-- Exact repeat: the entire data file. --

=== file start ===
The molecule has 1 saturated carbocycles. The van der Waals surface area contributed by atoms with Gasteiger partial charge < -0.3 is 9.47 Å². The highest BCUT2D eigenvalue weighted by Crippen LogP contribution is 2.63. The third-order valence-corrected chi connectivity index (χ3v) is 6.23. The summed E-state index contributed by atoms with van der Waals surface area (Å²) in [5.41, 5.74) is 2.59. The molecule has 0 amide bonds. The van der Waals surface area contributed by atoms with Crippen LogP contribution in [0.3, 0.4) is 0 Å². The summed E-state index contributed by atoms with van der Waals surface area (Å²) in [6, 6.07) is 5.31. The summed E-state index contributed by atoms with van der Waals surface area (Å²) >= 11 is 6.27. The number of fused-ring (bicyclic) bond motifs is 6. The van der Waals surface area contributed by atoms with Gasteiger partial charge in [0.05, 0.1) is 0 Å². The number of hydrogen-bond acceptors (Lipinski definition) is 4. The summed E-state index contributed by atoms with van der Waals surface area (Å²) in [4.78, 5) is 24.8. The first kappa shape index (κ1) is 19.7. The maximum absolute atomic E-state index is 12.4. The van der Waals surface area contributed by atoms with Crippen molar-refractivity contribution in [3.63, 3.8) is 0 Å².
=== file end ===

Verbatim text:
The molecule has 1 saturated carbocycles. The van der Waals surface area contributed by atoms with Gasteiger partial charge < -0.3 is 9.47 Å². The highest BCUT2D eigenvalue weighted by Crippen LogP contribution is 2.63. The third-order valence-corrected chi connectivity index (χ3v) is 6.23. The summed E-state index contributed by atoms with van der Waals surface area (Å²) in [5.41, 5.74) is 2.59. The molecule has 0 amide bonds. The van der Waals surface area contributed by atoms with Crippen LogP contribution in [0.3, 0.4) is 0 Å². The summed E-state index contributed by atoms with van der Waals surface area (Å²) in [6, 6.07) is 5.31. The summed E-state index contributed by atoms with van der Waals surface area (Å²) >= 11 is 6.27. The number of fused-ring (bicyclic) bond motifs is 6. The van der Waals surface area contributed by atoms with Gasteiger partial charge in [0.05, 0.1) is 0 Å². The number of hydrogen-bond acceptors (Lipinski definition) is 4. The summed E-state index contributed by atoms with van der Waals surface area (Å²) in [4.78, 5) is 24.8. The first kappa shape index (κ1) is 19.7. The maximum absolute atomic E-state index is 12.4. The van der Waals surface area contributed by atoms with Crippen molar-refractivity contribution in [3.63, 3.8) is 0 Å².